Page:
The PRINTed Poem
Silicon Valley Printmakers
at Works San José, June 1998, and
Manor House Gallery, August 1998
by Yeung Ha and Grace Purpura

Some time ago, in October, l996, a group of printmakers, all members of South Bay Women's Caucus for Art, met for the first time at the urging of Yeung Ha to discuss their mutual concerns about monotype with mixed media. They began meeting on a regular basis to share their work and ideas in the hope of pushing and stretching the boundaries of traditional printmaking. Each artist brought a unique style and orientation to the group. With monotype as the primary medium, artists experimented with the use of collage, assemblage, computer graphics, drawing and painting media---imposing no rules except that monotype be involved. Inspiration, dialogue, support, critical feedback, and friendship grew between the artists in in the group. We named ourselves, Silicon Valley Printmakers. The work has expanded and changed as a result of the collaboration of ideas and energy. This exhibition, which is culled from a variety of strengths that each artist brings, was born of this collaboration.

The exhibit theme, PRINTed Poem, follows the direction of the body of work which was being created. Inherent in this concept of PRINTed Poem is the broad definition of poem...

"po em (po'em) n. a creation, an object, or an experience having beauty suggestive of poetry."
The American Heritage Dictionary

That the artist should be interested in the word is not unusual. Word images and picture images are indeed one and the same in many cultures. For example, Chinese characters or pictographs which have their own aesthetic or beauty, Egyptian hieroglyphs which tell a story, and the calligraphy or beautiful writing of the Persians.

Within the pieces in this exhibit, artists used original poetry and/or the poetry of others, including proverbs and quotes from various sources. One artist reveals that her poetry is limited to the name of the piece. The poetry within the work extends and enhances meaning, inspiration, visual expression and adds subtle complexity and texture. As verbiage is present in our visual experience; so, poetry is reflected by the visual artist.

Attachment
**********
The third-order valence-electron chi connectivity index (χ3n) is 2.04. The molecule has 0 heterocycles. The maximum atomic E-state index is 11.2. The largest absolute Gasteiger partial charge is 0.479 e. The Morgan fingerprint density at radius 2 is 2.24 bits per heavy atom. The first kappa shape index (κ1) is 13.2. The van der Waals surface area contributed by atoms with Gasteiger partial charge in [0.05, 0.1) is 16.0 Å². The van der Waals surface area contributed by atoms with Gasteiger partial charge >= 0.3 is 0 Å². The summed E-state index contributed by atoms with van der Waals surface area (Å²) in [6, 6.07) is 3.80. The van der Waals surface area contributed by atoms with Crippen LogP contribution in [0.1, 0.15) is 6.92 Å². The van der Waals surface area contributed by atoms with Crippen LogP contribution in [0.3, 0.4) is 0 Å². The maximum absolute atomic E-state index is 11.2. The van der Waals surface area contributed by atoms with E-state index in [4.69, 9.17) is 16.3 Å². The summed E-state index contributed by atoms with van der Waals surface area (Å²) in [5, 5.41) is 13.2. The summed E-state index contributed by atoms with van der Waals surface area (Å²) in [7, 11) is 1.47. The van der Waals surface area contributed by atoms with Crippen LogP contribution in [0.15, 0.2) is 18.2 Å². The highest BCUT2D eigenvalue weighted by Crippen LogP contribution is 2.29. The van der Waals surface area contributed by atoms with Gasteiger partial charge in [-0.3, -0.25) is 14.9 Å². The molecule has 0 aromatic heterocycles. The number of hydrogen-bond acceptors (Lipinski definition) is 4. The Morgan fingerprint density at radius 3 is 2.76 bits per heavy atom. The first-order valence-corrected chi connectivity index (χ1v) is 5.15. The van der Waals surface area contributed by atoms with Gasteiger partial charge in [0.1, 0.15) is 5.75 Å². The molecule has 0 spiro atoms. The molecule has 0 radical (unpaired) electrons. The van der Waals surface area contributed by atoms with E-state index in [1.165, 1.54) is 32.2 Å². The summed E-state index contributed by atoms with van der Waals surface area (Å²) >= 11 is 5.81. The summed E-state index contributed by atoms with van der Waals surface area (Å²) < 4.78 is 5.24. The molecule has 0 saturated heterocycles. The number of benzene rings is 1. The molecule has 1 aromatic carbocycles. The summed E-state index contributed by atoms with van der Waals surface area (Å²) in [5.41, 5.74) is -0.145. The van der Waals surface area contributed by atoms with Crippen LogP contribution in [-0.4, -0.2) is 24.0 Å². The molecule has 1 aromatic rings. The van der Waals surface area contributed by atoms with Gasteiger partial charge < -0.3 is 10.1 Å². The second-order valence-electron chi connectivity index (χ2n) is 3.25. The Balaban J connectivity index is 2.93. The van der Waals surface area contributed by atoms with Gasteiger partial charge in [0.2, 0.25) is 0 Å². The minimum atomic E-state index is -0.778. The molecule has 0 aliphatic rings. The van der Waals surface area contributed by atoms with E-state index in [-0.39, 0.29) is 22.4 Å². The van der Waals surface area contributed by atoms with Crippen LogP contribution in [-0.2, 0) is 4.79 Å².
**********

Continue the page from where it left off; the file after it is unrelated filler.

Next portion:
A monotype is a single print created by transferring to paper an image that has been formed on a stone, screen or plate of plastic, metal, glass or other flat surface. Transfer is accomplished by hand rubbing or by using an press. As the most painterly and spontaneous of the printmaking processes, monotype is a medium which invites experimentation. The monotype is a unique image where none of the image is from a repeatable matrix. A monoprint is a unique image where part of the image is repeatable on a fixed matrix and part is not.

The seventeenth century Italian artist, Giovanni Castiglione, is credited with developing the monotype as early as 1640. In the 19th century, a select but distinguished group of artists explored the potential of the monotype process. Notable among them have been William Blake, Edgar Degas, and Paul Gauguin. The twentieth century produced numerous artists who expanded the technigue's possibilities. Some of the more famous of these include Mary Frank, Helen Frankenthaler, Richard Diebencorn, Henri Matisse, Nathan Olivera, Pablo Picasso, Pat Steir, and Joe Zirker.

During the last twenty years, monotype printing has enjoyed a revival. The spontaneous process, the variety of approaches, and medley of materials possible are attractive to the contemporary artist. Water and oil based inks and paints, water soluble crayons, pencils, and pastels can all be used as media with any variety of tools. The working process may be the additive approach (drawing on the surface to make dark marks against a light ground) or subtractive approach (coating or rolling the surface with ink and wiping out forms to create light areas against a dark background).

Friends by Yeung Ha
monotype with mixed media, 24 1/2" x 33 1/2" © 1997

Untilted - Boat Series by Sandra Beard
Monotype, 6" x 12" © 1997.

The monotype is frequently used as a basis for further exploration with colored pencils, pastels, printed text, computer and photo imagery, to produce a myriad of results. The transfer process leads to unexpected results, encouraging dialogue between artist and print during the development of an image. The current postmodern ethic of appropriation and hybrid media is one of the reasons the monotype is favored by the contemporary artist.

Silicon Valley Printmakers include Barbara Abbot, Sandra Beard, Kate Curry Yeung Ha, Ellen Kieffer, Valerie Magee, Judith Juntura Miller, Grace Purpura, and Mercy Smullen.

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